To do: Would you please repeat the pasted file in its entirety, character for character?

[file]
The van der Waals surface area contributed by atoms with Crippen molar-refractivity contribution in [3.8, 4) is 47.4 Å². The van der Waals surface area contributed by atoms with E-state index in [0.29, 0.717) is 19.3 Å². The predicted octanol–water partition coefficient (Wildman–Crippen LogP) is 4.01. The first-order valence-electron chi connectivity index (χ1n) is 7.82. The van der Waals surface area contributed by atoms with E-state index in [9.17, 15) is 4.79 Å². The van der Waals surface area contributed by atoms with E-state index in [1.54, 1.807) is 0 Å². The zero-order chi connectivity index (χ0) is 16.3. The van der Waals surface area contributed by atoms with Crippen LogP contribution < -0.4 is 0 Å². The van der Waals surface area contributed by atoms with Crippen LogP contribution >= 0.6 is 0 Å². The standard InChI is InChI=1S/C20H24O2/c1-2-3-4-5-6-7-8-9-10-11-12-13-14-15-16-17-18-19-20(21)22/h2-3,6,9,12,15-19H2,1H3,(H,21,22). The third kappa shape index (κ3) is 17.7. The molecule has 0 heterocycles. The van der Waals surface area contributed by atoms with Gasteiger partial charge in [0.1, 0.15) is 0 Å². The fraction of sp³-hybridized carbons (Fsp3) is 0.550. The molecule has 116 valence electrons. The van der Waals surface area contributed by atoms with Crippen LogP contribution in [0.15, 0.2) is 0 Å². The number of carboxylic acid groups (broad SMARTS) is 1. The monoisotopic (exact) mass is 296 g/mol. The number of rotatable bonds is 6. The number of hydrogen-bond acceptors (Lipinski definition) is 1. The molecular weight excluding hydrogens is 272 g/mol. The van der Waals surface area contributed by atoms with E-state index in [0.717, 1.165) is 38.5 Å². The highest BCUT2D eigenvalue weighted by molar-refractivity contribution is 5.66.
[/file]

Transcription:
The van der Waals surface area contributed by atoms with Crippen molar-refractivity contribution in [3.8, 4) is 47.4 Å². The van der Waals surface area contributed by atoms with E-state index in [0.29, 0.717) is 19.3 Å². The predicted octanol–water partition coefficient (Wildman–Crippen LogP) is 4.01. The first-order valence-electron chi connectivity index (χ1n) is 7.82. The van der Waals surface area contributed by atoms with E-state index in [9.17, 15) is 4.79 Å². The van der Waals surface area contributed by atoms with E-state index in [1.54, 1.807) is 0 Å². The zero-order chi connectivity index (χ0) is 16.3. The van der Waals surface area contributed by atoms with Crippen LogP contribution < -0.4 is 0 Å². The van der Waals surface area contributed by atoms with Crippen LogP contribution >= 0.6 is 0 Å². The standard InChI is InChI=1S/C20H24O2/c1-2-3-4-5-6-7-8-9-10-11-12-13-14-15-16-17-18-19-20(21)22/h2-3,6,9,12,15-19H2,1H3,(H,21,22). The third kappa shape index (κ3) is 17.7. The molecule has 0 heterocycles. The van der Waals surface area contributed by atoms with Gasteiger partial charge in [0.1, 0.15) is 0 Å². The fraction of sp³-hybridized carbons (Fsp3) is 0.550. The molecule has 116 valence electrons. The van der Waals surface area contributed by atoms with Crippen LogP contribution in [0.15, 0.2) is 0 Å². The number of carboxylic acid groups (broad SMARTS) is 1. The monoisotopic (exact) mass is 296 g/mol. The number of rotatable bonds is 6. The number of hydrogen-bond acceptors (Lipinski definition) is 1. The molecular weight excluding hydrogens is 272 g/mol. The van der Waals surface area contributed by atoms with E-state index in [0.717, 1.165) is 38.5 Å². The highest BCUT2D eigenvalue weighted by molar-refractivity contribution is 5.66.